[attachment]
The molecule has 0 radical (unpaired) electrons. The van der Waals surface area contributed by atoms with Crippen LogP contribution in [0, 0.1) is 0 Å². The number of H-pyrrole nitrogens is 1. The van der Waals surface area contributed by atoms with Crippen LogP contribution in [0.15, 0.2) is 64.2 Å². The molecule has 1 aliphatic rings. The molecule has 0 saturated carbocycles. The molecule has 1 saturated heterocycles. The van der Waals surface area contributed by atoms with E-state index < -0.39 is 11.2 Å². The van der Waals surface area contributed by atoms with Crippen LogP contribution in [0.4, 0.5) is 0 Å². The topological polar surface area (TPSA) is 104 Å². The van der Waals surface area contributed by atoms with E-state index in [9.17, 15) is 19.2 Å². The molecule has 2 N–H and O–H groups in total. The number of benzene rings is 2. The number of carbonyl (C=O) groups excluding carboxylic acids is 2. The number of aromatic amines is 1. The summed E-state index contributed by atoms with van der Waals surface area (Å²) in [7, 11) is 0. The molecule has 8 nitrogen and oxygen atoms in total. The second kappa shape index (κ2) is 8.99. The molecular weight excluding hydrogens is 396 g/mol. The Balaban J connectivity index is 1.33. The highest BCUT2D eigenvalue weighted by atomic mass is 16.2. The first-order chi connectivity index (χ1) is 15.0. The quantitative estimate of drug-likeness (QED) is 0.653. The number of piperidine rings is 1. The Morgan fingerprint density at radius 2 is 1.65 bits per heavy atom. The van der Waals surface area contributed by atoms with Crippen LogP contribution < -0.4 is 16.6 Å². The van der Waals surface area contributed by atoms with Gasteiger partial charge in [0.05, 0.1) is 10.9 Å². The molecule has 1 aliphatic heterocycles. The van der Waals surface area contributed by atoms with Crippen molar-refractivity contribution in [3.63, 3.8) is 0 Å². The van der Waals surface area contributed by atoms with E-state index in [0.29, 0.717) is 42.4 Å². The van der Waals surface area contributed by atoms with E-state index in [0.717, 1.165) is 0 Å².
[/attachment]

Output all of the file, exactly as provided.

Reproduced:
The molecule has 0 radical (unpaired) electrons. The van der Waals surface area contributed by atoms with Crippen LogP contribution in [0, 0.1) is 0 Å². The number of H-pyrrole nitrogens is 1. The van der Waals surface area contributed by atoms with Crippen LogP contribution in [0.15, 0.2) is 64.2 Å². The molecule has 1 aliphatic rings. The molecule has 0 saturated carbocycles. The molecule has 1 saturated heterocycles. The van der Waals surface area contributed by atoms with E-state index < -0.39 is 11.2 Å². The van der Waals surface area contributed by atoms with Crippen LogP contribution in [0.4, 0.5) is 0 Å². The topological polar surface area (TPSA) is 104 Å². The van der Waals surface area contributed by atoms with E-state index in [9.17, 15) is 19.2 Å². The molecule has 2 N–H and O–H groups in total. The number of benzene rings is 2. The number of carbonyl (C=O) groups excluding carboxylic acids is 2. The number of aromatic amines is 1. The summed E-state index contributed by atoms with van der Waals surface area (Å²) in [7, 11) is 0. The molecule has 8 nitrogen and oxygen atoms in total. The second kappa shape index (κ2) is 8.99. The molecular weight excluding hydrogens is 396 g/mol. The Balaban J connectivity index is 1.33. The highest BCUT2D eigenvalue weighted by atomic mass is 16.2. The first-order chi connectivity index (χ1) is 15.0. The quantitative estimate of drug-likeness (QED) is 0.653. The number of piperidine rings is 1. The Morgan fingerprint density at radius 2 is 1.65 bits per heavy atom. The van der Waals surface area contributed by atoms with Crippen LogP contribution < -0.4 is 16.6 Å². The van der Waals surface area contributed by atoms with Gasteiger partial charge in [0.05, 0.1) is 10.9 Å². The molecule has 1 aliphatic heterocycles. The van der Waals surface area contributed by atoms with Crippen molar-refractivity contribution in [3.63, 3.8) is 0 Å². The van der Waals surface area contributed by atoms with E-state index in [0.29, 0.717) is 42.4 Å². The van der Waals surface area contributed by atoms with E-state index in [0.717, 1.165) is 0 Å².